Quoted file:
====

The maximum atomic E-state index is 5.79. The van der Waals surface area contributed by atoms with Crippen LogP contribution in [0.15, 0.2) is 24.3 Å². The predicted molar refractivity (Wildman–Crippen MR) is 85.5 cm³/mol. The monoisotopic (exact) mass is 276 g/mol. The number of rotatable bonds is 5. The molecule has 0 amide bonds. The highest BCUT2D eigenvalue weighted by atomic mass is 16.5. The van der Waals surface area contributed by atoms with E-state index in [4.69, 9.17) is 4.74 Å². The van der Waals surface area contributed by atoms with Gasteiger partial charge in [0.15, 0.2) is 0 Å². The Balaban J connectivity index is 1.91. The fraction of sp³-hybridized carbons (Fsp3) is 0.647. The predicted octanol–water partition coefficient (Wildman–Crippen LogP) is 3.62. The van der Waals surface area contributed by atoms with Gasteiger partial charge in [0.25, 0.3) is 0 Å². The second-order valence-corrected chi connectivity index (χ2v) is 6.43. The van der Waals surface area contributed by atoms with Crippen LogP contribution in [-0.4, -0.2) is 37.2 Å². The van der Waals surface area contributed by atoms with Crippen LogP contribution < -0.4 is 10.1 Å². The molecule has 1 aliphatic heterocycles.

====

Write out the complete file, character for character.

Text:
The maximum atomic E-state index is 5.79. The van der Waals surface area contributed by atoms with Crippen LogP contribution in [0.15, 0.2) is 24.3 Å². The predicted molar refractivity (Wildman–Crippen MR) is 85.5 cm³/mol. The monoisotopic (exact) mass is 276 g/mol. The number of rotatable bonds is 5. The molecule has 0 amide bonds. The highest BCUT2D eigenvalue weighted by atomic mass is 16.5. The van der Waals surface area contributed by atoms with E-state index in [4.69, 9.17) is 4.74 Å². The van der Waals surface area contributed by atoms with Gasteiger partial charge in [0.15, 0.2) is 0 Å². The Balaban J connectivity index is 1.91. The fraction of sp³-hybridized carbons (Fsp3) is 0.647. The predicted octanol–water partition coefficient (Wildman–Crippen LogP) is 3.62. The van der Waals surface area contributed by atoms with Gasteiger partial charge in [0.25, 0.3) is 0 Å². The second-order valence-corrected chi connectivity index (χ2v) is 6.43. The van der Waals surface area contributed by atoms with Crippen LogP contribution in [-0.4, -0.2) is 37.2 Å². The van der Waals surface area contributed by atoms with Crippen LogP contribution < -0.4 is 10.1 Å². The molecule has 1 aliphatic heterocycles.